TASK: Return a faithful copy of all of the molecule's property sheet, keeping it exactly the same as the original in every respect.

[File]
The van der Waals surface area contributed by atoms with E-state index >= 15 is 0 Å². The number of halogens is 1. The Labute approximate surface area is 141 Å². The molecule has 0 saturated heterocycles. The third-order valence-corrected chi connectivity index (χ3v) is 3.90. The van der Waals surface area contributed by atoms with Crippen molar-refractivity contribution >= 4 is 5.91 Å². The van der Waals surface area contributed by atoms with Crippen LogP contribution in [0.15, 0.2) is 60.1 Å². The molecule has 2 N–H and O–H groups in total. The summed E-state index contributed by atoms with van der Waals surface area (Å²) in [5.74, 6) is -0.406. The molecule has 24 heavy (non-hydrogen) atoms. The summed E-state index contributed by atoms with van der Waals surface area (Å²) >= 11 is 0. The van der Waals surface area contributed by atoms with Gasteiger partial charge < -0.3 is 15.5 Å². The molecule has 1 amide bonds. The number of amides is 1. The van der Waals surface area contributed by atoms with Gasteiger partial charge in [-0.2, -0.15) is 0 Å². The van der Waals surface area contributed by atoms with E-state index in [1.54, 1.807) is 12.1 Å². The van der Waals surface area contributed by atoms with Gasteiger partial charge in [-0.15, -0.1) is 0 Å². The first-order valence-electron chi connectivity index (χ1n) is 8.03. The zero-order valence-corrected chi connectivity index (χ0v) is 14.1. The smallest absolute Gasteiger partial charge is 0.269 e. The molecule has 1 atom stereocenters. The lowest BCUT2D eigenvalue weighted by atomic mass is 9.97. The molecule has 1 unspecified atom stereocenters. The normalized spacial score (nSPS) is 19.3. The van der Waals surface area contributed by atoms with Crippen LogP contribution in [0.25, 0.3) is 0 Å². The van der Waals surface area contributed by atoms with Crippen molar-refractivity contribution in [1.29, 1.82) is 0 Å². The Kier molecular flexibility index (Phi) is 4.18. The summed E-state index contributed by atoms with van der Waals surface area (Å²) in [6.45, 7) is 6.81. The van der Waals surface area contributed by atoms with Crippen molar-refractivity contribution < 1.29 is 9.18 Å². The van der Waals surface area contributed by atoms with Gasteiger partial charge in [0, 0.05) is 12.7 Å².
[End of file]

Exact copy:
The van der Waals surface area contributed by atoms with E-state index >= 15 is 0 Å². The number of halogens is 1. The Labute approximate surface area is 141 Å². The molecule has 0 saturated heterocycles. The third-order valence-corrected chi connectivity index (χ3v) is 3.90. The van der Waals surface area contributed by atoms with Crippen molar-refractivity contribution >= 4 is 5.91 Å². The van der Waals surface area contributed by atoms with Crippen LogP contribution in [0.15, 0.2) is 60.1 Å². The molecule has 2 N–H and O–H groups in total. The summed E-state index contributed by atoms with van der Waals surface area (Å²) in [5.74, 6) is -0.406. The molecule has 24 heavy (non-hydrogen) atoms. The summed E-state index contributed by atoms with van der Waals surface area (Å²) >= 11 is 0. The van der Waals surface area contributed by atoms with Gasteiger partial charge < -0.3 is 15.5 Å². The molecule has 1 amide bonds. The number of amides is 1. The van der Waals surface area contributed by atoms with Gasteiger partial charge in [-0.2, -0.15) is 0 Å². The van der Waals surface area contributed by atoms with E-state index in [1.54, 1.807) is 12.1 Å². The van der Waals surface area contributed by atoms with Gasteiger partial charge in [-0.15, -0.1) is 0 Å². The first-order valence-electron chi connectivity index (χ1n) is 8.03. The zero-order valence-corrected chi connectivity index (χ0v) is 14.1. The smallest absolute Gasteiger partial charge is 0.269 e. The molecule has 1 atom stereocenters. The lowest BCUT2D eigenvalue weighted by atomic mass is 9.97. The molecule has 1 unspecified atom stereocenters. The normalized spacial score (nSPS) is 19.3. The van der Waals surface area contributed by atoms with Crippen LogP contribution in [0.25, 0.3) is 0 Å². The van der Waals surface area contributed by atoms with Crippen molar-refractivity contribution in [1.29, 1.82) is 0 Å². The Kier molecular flexibility index (Phi) is 4.18. The summed E-state index contributed by atoms with van der Waals surface area (Å²) in [6.45, 7) is 6.81. The van der Waals surface area contributed by atoms with Crippen molar-refractivity contribution < 1.29 is 9.18 Å². The van der Waals surface area contributed by atoms with Gasteiger partial charge in [0, 0.05) is 12.7 Å².